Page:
Call for Papers: New Encounters in French and Italian Thought

Some readers might be interested in submitting something to an upcoming conference I have a hand in organizing at Villanova. Please note that we accept both abstracts and papers from both graduate students and faculty.

20th Annual Conference Sponsored by the Philosophy Graduate Student Union (PGSU)
March 13-14, 2015
Villanova University

New Encounters in French and Italian Thought
Keynote: Jason E. Smith

The negotiation between French and Italian activists and intellectuals in the mid-twentieth century opened a field of theoretical experimentation, the effects of which pose a challenge for contemporary politics. This encounter materialized through various collectives, traversing the neat intellectual and practical boundaries of the academy. Whether through the images of intellectuals in the streets, or through radical activist groups extending from the Situationist International to Tiqqun, the laboratory of French and Italian thought poses a constellation of conceptual weapons that remain vital for any contestation with the state of things. These implements have been successful in intervening within contemporary struggles on the level of theory, practice, and the construction of history in the present.

Under the inheritance of this tradition, this conference invites submissions from the interstices and margins of recent French and Italian philosophy. Possible paper topics include feminist recapitulations of post-workerism, the theoretical legacy of biopolitics as it is taken up in Agamben and Esposito, and the ongoing challenges for theory and practice posed by social movements extending from Latin America to the Mediterranean in the wake of events such as Mohamed Bouazizi’s self-immolation.

Other topics include, but are not limited to:

  • Post-Althusserian philosophy
  • Decolonial challenges to eurocentric thought and strategies
  • Wages for Housework and care economies
  • Realism and contemporary ontologies
  • Re-interpretations of the Gramscian legacy
  • Philosophies of life and the problem of vitalism
  • Lacanian psychoanalysis and its heritage
  • French and Italian receptions of Spinoza, Hegel, and Marx
  • Affect theory and imagination in cultural productions (e.g. film and media)
  • Collective organization and social ontologies

The Philosophy Graduate Student Union at Villanova University welcomes graduate students and junior faculty to submit any of the following to be considered for our conference: paper abstracts of 250-350 words, papers of approximately 3000 words (including co-authored work) suitable for a 20 minute presentation, or proposed panels. Authors of accepted abstracts should send completed papers by March 1, 2015.

Please send submissions, prepared for blind review, by December 21st, 2014 to vuconf2015@gmail.com.

This conference is committed to accommodating people with disabilities. Conference participants and attendees are encouraged to contact the above email address to discuss accommodations.

Another Laruelle related event post

At some point soon I hope to return back to blogging. I have been working very diligently over the past few months on a number of projects that have taken up most of my time. While you don’t come here for my whinging (that’s what my locked twitter account is for) I haven’t had a day since August that I didn’t work for at least eight hours. It’s getting a bit much! But should end soon and you’ll have some Laruelle related goodies to show for it, like the translation of Introduction to Non-Marxism (final proofing is going on right now) and my introduction and guide to Principles of Non-Philosophy, which will be out in May with EUP. I should have my synthetic introduction to his work finished in January (coming out with Polity) and then I will be finished with my duties to the secondary literature, translations, and editing. I really am thankful for the method and insights that Laruelle has given me, but it’s important that his work is, for me, a method for doing work not “Laruelle-oriented” and so I am looking forward to finishing these projects and focusing on the on-going generic secular project with some others (more details about that as they develop).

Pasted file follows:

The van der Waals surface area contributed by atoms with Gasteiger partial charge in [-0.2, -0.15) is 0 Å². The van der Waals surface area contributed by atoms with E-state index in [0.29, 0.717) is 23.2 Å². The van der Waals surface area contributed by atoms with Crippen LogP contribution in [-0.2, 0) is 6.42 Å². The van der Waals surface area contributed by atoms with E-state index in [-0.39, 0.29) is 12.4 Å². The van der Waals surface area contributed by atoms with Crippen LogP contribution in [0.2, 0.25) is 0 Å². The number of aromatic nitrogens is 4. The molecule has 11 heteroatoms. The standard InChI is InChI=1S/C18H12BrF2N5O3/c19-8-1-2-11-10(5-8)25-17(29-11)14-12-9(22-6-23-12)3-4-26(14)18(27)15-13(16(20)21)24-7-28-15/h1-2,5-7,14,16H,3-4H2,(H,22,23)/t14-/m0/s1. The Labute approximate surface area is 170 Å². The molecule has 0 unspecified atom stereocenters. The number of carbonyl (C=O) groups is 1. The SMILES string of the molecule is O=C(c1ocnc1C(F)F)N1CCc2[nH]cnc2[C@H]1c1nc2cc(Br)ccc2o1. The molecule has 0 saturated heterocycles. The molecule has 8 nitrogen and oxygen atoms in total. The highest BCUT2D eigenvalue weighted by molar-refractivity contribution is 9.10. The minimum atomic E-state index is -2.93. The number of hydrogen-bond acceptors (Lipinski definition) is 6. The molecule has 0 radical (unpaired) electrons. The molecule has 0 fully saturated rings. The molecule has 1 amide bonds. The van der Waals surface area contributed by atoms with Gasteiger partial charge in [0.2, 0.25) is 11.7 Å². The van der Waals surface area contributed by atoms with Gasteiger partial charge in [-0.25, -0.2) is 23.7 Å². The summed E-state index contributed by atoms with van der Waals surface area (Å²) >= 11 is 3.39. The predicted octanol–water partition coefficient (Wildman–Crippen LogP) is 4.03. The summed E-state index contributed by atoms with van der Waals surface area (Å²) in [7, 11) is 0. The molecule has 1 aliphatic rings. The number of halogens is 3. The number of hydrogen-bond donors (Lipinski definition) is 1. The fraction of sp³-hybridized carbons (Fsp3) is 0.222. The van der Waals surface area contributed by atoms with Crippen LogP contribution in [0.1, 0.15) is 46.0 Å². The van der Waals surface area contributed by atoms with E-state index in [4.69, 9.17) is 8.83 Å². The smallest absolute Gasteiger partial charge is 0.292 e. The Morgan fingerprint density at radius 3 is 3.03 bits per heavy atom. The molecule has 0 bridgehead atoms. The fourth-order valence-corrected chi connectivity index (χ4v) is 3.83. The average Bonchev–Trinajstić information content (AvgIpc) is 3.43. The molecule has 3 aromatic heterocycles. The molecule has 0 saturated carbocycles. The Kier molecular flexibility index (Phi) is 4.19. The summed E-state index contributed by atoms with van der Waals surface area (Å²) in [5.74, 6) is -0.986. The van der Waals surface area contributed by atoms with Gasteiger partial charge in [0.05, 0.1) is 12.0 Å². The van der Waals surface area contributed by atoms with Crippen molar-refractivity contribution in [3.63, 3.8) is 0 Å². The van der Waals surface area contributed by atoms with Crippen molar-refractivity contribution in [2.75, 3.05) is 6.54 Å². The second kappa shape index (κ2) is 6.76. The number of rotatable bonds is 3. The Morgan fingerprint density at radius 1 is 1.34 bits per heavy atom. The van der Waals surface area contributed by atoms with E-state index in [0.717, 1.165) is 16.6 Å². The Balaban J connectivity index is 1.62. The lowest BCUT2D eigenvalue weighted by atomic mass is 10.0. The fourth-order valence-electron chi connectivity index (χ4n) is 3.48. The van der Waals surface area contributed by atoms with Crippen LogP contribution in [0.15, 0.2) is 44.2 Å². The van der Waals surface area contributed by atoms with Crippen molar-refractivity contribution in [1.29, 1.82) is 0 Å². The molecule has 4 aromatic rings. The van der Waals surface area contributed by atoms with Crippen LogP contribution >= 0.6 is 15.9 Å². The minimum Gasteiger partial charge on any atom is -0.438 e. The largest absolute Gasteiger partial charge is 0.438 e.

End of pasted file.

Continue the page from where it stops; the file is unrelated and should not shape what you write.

Until these projects are finished, edited, and dusted, I am here to give you two more Laruelle related announcements. First, the Laruelle in Translation series hosted by Michael O’Rourke, took place in July. The videos of the lectures by Joshua Ramey, Alex Dubilet, Alice Rekab, and myself are now online at the media page of the Global Art & Ideas Nexus. Also you will find there a short film by Alice Rekab. Unfortunately we don’t have video of the discussion that took place after she showed her video, but it was a genuinely interesting and exciting use of non-philosophy. I am very excited to see it come to fruition. The film was created in collaboration with an artist in Sierre Leone, People Pikeen, and was a genuine work of generic translation. Alice will soon be helping to raise awareness about the Ebola crisis hitting that community and I will be posting a link to that when it is up. You can see another collaboration between the two to help raise awareness about precautions against Ebola on her Vimeo page.

Secondly, for those in the New York area, next weekend (Oct 10-11th) there will be a symposium at Parsons The New School for Design. The symposium will feature a number of friends of the blog, like Alex Dubilet and Dave Mesing, and will represent the diversity of uses to which Laruelle’s project has been put in the Anglophone world. The poster below contains all the pertinent information. Superpositions_Laruelle_Symposium